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Trump expected to name Amy Coney Barrett to Supreme Court

Republicans have moved speedily to fill Ginsburg’s seat and appear increasingly likely to install her successor before election day on November 3. The Senate Judiciary will hold confirmation hearings before a full vote on the Senate floor.

Trump has directly tied the confirmation of the new justice to the presidential election.

“I think this will end up in the Supreme Court,” Trump said of potential disputes about mail-in-ballots. “And I think it’s very important that we have nine justices.”

Barrett is viewed by conservatives as particularly appealing because of her relatively young age, which could allow her to serve on the court and make influential rulings for decades to come.

At 48 she will be the youngest of nine justices on the Supreme Court.

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Barrett is currently a circuit judge on the US Court of Appeals for the Seventh Circuit, which covers Illinois, Wisconsin and Indiana. She studied law at Notre Dame Law School in Indiana and went on to teach constitutional law there.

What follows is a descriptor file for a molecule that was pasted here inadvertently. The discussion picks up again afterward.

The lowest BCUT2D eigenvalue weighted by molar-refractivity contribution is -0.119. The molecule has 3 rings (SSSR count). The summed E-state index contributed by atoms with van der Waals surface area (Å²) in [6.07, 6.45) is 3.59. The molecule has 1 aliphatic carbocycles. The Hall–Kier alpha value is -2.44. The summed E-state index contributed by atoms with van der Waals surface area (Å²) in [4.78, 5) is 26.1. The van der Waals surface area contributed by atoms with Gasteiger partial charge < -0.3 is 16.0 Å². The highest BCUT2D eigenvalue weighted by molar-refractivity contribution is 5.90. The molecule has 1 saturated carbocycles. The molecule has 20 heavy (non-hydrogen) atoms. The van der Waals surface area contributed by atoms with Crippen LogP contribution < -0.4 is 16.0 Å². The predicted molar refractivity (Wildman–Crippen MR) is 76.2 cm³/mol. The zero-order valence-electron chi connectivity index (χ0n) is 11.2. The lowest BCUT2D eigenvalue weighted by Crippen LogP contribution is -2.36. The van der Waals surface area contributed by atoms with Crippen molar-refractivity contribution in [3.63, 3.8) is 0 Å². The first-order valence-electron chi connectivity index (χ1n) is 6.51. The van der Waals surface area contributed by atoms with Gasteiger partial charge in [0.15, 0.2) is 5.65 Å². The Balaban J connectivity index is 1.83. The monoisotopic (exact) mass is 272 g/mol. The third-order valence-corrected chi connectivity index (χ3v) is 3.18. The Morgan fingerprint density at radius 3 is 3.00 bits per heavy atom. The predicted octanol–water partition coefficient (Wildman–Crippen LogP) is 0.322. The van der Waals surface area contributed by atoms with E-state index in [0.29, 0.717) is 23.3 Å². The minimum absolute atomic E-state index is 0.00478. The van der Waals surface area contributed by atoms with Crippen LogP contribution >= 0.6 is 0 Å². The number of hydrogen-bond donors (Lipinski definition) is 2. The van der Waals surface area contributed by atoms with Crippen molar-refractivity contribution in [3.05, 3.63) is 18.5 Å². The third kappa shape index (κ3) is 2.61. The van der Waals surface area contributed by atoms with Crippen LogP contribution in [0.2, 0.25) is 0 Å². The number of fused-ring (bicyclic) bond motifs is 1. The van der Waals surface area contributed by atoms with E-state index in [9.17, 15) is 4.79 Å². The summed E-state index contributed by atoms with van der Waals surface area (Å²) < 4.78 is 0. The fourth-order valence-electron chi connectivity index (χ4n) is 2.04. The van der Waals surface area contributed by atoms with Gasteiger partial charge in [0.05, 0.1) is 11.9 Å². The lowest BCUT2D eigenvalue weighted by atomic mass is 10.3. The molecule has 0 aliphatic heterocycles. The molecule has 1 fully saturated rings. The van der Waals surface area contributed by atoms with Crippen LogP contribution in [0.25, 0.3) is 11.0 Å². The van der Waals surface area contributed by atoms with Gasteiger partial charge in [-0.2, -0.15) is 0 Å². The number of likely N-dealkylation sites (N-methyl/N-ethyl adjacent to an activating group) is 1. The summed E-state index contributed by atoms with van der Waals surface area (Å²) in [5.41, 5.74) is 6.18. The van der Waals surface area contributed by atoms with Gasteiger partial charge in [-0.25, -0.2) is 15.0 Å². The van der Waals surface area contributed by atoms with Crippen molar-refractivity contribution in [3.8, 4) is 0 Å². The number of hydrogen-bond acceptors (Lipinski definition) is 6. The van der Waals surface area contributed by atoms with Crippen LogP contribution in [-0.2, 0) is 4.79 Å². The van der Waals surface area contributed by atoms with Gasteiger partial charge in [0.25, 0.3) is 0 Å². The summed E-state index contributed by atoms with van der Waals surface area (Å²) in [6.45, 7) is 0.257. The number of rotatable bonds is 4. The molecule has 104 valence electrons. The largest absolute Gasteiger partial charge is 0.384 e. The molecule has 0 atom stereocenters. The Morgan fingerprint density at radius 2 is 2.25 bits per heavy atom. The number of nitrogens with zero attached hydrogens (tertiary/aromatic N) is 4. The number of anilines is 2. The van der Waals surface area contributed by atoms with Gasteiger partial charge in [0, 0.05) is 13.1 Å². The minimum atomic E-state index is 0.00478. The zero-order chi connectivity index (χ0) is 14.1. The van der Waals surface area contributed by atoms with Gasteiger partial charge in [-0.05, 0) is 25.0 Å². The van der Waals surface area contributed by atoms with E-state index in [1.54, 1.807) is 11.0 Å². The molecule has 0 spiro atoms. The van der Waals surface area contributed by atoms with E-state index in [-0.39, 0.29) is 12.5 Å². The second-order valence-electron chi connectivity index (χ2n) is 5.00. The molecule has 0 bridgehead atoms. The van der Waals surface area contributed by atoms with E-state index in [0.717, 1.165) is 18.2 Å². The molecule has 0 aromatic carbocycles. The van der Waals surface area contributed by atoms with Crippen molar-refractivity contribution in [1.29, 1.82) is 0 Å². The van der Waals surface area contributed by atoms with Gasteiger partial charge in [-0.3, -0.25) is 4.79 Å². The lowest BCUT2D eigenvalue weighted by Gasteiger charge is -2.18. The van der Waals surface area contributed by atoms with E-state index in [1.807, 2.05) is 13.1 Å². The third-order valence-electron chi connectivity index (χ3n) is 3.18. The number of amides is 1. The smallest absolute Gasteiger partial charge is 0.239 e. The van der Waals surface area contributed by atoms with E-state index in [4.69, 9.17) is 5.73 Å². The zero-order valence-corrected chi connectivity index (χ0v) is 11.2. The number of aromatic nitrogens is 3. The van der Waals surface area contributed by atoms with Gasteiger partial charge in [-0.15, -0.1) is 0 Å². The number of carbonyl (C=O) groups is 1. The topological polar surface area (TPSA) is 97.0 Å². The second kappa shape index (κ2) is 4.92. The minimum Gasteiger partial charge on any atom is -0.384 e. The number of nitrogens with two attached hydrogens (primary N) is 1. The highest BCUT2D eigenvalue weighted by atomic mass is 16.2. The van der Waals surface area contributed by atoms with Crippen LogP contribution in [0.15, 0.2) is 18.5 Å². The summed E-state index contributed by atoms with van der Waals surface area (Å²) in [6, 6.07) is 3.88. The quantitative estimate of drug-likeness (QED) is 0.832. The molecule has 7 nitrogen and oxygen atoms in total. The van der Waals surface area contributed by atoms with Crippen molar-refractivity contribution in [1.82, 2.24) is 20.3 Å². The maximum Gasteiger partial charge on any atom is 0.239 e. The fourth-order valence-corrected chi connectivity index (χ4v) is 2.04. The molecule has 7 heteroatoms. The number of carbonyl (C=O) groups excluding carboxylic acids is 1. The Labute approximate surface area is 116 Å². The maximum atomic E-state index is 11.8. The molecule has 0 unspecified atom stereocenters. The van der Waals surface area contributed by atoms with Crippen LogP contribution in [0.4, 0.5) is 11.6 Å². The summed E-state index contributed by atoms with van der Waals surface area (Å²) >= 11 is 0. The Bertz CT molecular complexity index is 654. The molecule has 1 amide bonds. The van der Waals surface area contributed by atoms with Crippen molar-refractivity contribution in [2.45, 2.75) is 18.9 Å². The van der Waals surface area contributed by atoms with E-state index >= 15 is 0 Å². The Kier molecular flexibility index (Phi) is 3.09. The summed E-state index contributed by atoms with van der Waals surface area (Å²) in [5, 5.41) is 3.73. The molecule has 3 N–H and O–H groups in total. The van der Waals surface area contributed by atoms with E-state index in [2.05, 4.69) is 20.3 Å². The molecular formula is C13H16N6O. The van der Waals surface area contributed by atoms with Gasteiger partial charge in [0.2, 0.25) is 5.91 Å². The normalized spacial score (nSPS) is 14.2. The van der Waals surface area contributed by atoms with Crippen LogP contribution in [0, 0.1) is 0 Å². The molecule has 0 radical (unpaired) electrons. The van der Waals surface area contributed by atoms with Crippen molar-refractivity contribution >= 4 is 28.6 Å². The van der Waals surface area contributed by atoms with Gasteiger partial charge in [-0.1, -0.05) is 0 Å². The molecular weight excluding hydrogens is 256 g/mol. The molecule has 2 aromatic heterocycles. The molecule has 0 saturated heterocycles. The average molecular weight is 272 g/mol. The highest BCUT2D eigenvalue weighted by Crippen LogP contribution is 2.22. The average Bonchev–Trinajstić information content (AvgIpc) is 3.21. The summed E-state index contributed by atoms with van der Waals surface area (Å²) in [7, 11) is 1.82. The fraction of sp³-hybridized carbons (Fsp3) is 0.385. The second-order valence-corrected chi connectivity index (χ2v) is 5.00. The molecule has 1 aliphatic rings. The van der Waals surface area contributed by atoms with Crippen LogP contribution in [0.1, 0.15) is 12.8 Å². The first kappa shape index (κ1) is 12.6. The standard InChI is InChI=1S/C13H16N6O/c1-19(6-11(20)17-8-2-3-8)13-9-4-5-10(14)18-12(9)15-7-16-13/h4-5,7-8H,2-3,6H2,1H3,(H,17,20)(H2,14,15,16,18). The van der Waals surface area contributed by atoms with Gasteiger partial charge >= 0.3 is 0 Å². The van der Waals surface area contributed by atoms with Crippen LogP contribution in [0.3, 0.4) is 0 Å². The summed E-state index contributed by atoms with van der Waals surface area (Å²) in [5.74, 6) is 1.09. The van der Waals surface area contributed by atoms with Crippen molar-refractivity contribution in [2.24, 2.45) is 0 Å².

Trump had considered Barrett for his most recent Supreme Court pick in 2018, but he instead chose Brett Kavanaugh who faced a contentious nomination process.

Barrett is likely to face tough questions from Democrats about whether she will uphold the precedent of Roe vs Wade, a decision that established a nation-wide right to abortion in 1973 but is now seen as under threat.

The Supreme Court is also scheduled to begin hearing a case on the legality of the Affordable Health Care, known as Obamacare, the week after the election.

Barrett is widely regarded as an originalist, which means she believes the text of the US Constitution should be interpreted exactly as it was written.

She served as a clerk for Antonin Scalia, the late Supreme Court justice who was beloved by conservatives for his strict adherence to the written text of the Constitution.

In confirmation hearings for her current role, Democratic Senator Dianne Feinstein expressed concern that Barrett’s religious views would influence her rulings on issues such as abortion.

“I think in your case, professor, when you read your speeches, the conclusion one draws is that the Dogma lives loudly within you,” Feinstein said, in remarks that were widely criticised as anti-Catholic.

“And that’s of concern when you come to big issues that large numbers of people have thought for, for years in this country.”

In 2012 Barrett reportedly told a class at Notre Dame that a “legal career is but a means to an end…and that end is building the Kingdom of God”.

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